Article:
When the Greek government started to restore the Acropolis in the 1800's, the site was largely destroyed and in ruins.  It was looted extensively by treasure seekers and museum seeking to have pieces of classical Greek statuary in their collections (Lord Elgin and the Elgin Marbles for example).  A massive explosion in 1687 ruined the building and tore off the roof.  The blast also killed approximately 300 people.  How could they reconstruct the acropolis given all of this damage?

But reconstruct, they did.  They threw together the structure we see today and cleared the site of 2500 years of debris (no doubt losing important artifacts and historical context in the process).  Since then, many have realized the errors of the past.  Now, a much more scientifically appropriate reconstruction process is underway and the entire building is expected to be open to the public in a few years (one can only wander outside of it).

The modern Parthenon is nothing like the Parthenons of the past.  Certainly the design is the same, but the use and the way that people interact with the building are different.  Thus, the modern Parthenon is more of a reflection of us than it is of the past.  Each culture interacted with the space in their own way. The ancient Greeks constructed it, but many generations transformed the space for their own use.  While we see an ancient Greek space through our modern lenses, the reality is that we are seeing a very modern space that is interacting with ancient space and it tells us a great deal about ourselves.


Friday, July 25, 2014

Credit for Lionfish Study Gets Poisonous

Click for photo credit.
Check out this report from the Miami Herald about the fallout of publicity on a 6th grader's science project.

As many in the higher ed biz know, we often work with high school or younger students on science projects.  They come to us over the summer or have scheduled times to come in to do lab work during the regular semester.

Because they are so young, universities and the media often focus publicity efforts on these students.  They and their results are interesting and give us hope for the future.  It is always wonderful to see these students do good work.  Many of us put in long hours working with these types of students and our undergrad and grad students often help us with the mentorship work.

However, clearly things got out of hand with the lionfish research alluded to in the story.  It appears as if the media picked up on a 6th grader's project that was based on graduate student work already published.  The 6th grader did some follow up work to a detailed study conducted by a graduate student.  Who got the national and international credit?  The 6th grader.

Thursday, July 24, 2014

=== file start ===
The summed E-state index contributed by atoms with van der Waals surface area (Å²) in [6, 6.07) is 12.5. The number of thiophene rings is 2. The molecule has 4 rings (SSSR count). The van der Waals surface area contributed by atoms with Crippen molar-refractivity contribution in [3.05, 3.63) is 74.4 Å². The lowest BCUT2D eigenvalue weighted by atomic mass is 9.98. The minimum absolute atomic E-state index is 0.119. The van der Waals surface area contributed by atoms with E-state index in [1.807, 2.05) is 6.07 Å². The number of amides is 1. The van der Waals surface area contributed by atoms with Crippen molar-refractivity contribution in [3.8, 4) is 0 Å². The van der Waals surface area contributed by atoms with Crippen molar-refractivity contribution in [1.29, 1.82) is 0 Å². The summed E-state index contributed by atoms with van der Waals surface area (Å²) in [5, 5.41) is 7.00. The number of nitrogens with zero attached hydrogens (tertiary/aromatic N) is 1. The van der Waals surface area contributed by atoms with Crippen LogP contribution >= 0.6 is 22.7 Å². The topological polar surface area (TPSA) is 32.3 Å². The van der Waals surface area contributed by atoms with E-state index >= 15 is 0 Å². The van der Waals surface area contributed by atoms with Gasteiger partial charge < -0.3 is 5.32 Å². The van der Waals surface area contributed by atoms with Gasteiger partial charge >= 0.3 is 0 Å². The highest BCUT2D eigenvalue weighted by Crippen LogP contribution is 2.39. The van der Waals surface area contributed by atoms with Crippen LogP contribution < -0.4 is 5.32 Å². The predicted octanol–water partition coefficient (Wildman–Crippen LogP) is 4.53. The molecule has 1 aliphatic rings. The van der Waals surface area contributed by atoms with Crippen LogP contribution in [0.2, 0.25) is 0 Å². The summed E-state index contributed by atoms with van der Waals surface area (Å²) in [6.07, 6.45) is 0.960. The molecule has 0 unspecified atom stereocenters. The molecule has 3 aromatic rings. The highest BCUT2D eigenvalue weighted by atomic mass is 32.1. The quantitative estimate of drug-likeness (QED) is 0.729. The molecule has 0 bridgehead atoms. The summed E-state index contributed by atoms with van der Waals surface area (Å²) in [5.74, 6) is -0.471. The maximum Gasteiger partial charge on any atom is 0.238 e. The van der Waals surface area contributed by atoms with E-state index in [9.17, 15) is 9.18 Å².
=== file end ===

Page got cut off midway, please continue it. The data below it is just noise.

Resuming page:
Texas Goes 3600 Miles for Wind

A wind farm in Texas.  Click for photo credit.
Check out this interesting article in the New York Times on Texas' quest for wind energy.  They built 3600 miles of transmission lines from the windy panhandle to the major energy using areas of the state to try to encourage construction of windmills in the region.  And it is working.

Dozens of new windmills are being been built that will account for 7000 megawatts of energy.  The capacity of the transmission line is 18,000 megawatts, so there is room for further development.  Considering that a medium-sized coal burning power plant produces about 500 megawatts, the implications of this wind development project are clear.  The wind plant has the potential to eliminate the need for 36 coal burning power plants.

Of course, there are always challenges with wind.  The biggest, of course, is how to supply energy on non-windy days.  Nevertheless, this is a very big development for the green energy movement.

Monday, July 21, 2014

Another Huge Sinkhole in Spring Hill Florida

Spring Hill, Florida continues to be the epicenter of sinkhole activity in Florida.  The area developed rapidly since the 1970's.  Since then, hundreds of sinkholes have formed to cause widespread damage to homes.  The main reason for this situation is the unique underground geology in the area.  A groundwater mixing zone, where fresh and saline water mix to form a more aggressive solution environment for limestone, is nearby.  Plus the bedrock is relatively near the surface which means that the impacts of any solution and subsequent collapse are very evident.

Check out this video below.  Also, if you want to know more about Florida sinkholes, there's this.


Sunday, July 20, 2014

Income Inequality on the Decline?

Check out this interesting piece in the New York Times about income inequality.  According to the author, it is on the decline globally.  This is an important finding because income inequality is a theme in much of the emerging discourse on global sustainability.  While the author acknowledges that income inequality is on the rise in places like the U.S., it is dropping throughout much of the developing world. He also states that many nations with income disparities can modify policies, such as improving education, to address the concerns.

The piece is worth a read to get a nuanced and critical view of the discourse on issues of income inequality.  What do you think?  We have certainly seen income inequality rise in the United States and it is of growing concern to many major thinkers.